They Wore WHAT? The Odd History of Sports Uniforms

Football team uniforms

Athletic apparel was created after the fact of the game was conceived. Meaning, people were naturally inclined to play, to run and jump and kick, but they lacked clothing that would allow them to perform their best. This resulted in soccer teams, baseball teams, and track and field team uniforms that look a little odd from our current vantage point. The trend in sports today is lightweight, breathable materials that allow freedom of movement. Read below to find out how far sports uniforms have come.

No Distractions In This Fast-Paced Game.

There is some dispute about where exactly the game of soccer originated. What is known is that many of the rules of the game as it is played today where written down October 1863 in London, England by the Association of Football. Early soccer team uniforms would sometimes consist of wear matching striped sweaters with their wool trousers and work boots. The stripes were simple to weave into the fabric, but other teams would sometimes choose to sew badges onto their uniforms instead. Shin guards were not required until 1984, even though Samuel Widdowson, a player for Nottingham Forest, came up with the design all the way back in 1874. Gloves to protect the goal keepers hands were added later. As the uniforms changed, so did the ball. It used to be made from a heavy leather shell inflated with a pig’s bladder.

Freedom of Movement Reigns Supreme on the Field.
Track and field team uniforms are traditionally not as flashy as the team uniforms in other sports. There are currently over 20 different events in the track and field division of the Olympic games. The trend in track and field team uniforms has leant towards the tradition of the original games in Greece, which is to allow the body to move as naturally and freely as possible without any restriction due to clothing.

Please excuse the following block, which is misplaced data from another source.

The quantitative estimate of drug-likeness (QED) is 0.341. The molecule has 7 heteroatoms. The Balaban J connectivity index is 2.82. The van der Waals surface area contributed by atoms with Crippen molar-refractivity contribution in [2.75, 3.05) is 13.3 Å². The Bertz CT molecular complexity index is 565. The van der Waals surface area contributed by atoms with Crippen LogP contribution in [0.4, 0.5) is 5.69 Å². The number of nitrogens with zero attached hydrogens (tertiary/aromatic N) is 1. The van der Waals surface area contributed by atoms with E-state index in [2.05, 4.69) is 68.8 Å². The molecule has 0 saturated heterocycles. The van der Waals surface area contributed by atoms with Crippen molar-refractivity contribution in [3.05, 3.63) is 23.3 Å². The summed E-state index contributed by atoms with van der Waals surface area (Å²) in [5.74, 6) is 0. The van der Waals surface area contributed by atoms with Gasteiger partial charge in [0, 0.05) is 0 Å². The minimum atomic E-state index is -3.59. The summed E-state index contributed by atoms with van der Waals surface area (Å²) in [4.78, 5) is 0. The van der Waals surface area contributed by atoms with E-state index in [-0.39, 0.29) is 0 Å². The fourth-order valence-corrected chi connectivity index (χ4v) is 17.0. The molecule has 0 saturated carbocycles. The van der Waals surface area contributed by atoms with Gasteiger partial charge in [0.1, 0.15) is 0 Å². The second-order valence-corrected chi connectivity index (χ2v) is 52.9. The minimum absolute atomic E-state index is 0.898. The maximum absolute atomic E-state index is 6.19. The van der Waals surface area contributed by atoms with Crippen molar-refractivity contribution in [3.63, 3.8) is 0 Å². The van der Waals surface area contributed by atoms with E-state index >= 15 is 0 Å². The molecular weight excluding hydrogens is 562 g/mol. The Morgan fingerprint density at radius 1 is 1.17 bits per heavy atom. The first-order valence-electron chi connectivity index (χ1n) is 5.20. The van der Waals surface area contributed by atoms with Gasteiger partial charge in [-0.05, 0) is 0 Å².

Baseball Has Always Favored Funny Hats.

It was in Hoboken, New Jersey, in 1846 that the first official game of baseball was played. The game was not even called baseball at first; it was referred to as ‘town ball’ or simply ‘base’. Alexander Cartwright organized that first game, and the Cartwright Knickerbockers formalized the rules and their baseball team uniforms in 1849. The white collared shirt, trousers, and leather shoes are recognizable, with the exception of the straw boater hat players wore to keep the sun off their faces out of their eyes. Caps were shortly switched out, and today batters take the precaution of wearing a protective helmet.

The moral here seems to be, where there is a will there is a way. Sometimes this requires a new way of thinking, as evidenced by the changes to fabric and design. Interestingly, athletic apparel has increasingly moved towards less covering but more protection. Ultimately the goal is to allow the athlete to do what they do best: play.

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